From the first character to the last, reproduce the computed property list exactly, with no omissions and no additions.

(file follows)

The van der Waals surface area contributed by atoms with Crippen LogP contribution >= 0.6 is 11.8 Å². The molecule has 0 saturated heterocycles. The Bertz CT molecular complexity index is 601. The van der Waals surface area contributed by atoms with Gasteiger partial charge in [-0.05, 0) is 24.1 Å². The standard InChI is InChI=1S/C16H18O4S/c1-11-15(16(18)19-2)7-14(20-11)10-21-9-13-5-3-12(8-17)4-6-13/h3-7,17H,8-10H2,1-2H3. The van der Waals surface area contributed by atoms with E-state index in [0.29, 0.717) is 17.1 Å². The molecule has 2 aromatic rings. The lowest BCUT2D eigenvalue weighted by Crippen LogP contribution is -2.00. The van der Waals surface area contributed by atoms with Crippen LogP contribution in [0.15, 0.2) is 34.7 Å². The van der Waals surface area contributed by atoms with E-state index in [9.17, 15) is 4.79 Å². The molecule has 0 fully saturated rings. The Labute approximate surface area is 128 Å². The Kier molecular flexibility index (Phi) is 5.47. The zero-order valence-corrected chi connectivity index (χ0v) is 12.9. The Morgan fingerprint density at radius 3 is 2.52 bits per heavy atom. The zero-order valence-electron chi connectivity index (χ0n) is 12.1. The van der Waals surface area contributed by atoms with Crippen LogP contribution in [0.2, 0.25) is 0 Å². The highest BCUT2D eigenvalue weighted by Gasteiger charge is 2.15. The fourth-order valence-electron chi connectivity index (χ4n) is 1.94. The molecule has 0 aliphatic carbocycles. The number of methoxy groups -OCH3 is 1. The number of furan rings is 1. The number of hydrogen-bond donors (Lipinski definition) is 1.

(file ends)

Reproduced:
The van der Waals surface area contributed by atoms with Crippen LogP contribution >= 0.6 is 11.8 Å². The molecule has 0 saturated heterocycles. The Bertz CT molecular complexity index is 601. The van der Waals surface area contributed by atoms with Gasteiger partial charge in [-0.05, 0) is 24.1 Å². The standard InChI is InChI=1S/C16H18O4S/c1-11-15(16(18)19-2)7-14(20-11)10-21-9-13-5-3-12(8-17)4-6-13/h3-7,17H,8-10H2,1-2H3. The van der Waals surface area contributed by atoms with E-state index in [0.29, 0.717) is 17.1 Å². The molecule has 2 aromatic rings. The lowest BCUT2D eigenvalue weighted by Crippen LogP contribution is -2.00. The van der Waals surface area contributed by atoms with Crippen LogP contribution in [0.15, 0.2) is 34.7 Å². The van der Waals surface area contributed by atoms with E-state index in [9.17, 15) is 4.79 Å². The molecule has 0 fully saturated rings. The Labute approximate surface area is 128 Å². The Kier molecular flexibility index (Phi) is 5.47. The zero-order valence-corrected chi connectivity index (χ0v) is 12.9. The Morgan fingerprint density at radius 3 is 2.52 bits per heavy atom. The zero-order valence-electron chi connectivity index (χ0n) is 12.1. The van der Waals surface area contributed by atoms with Crippen LogP contribution in [0.2, 0.25) is 0 Å². The highest BCUT2D eigenvalue weighted by Gasteiger charge is 2.15. The fourth-order valence-electron chi connectivity index (χ4n) is 1.94. The molecule has 0 aliphatic carbocycles. The number of methoxy groups -OCH3 is 1. The number of furan rings is 1. The number of hydrogen-bond donors (Lipinski definition) is 1.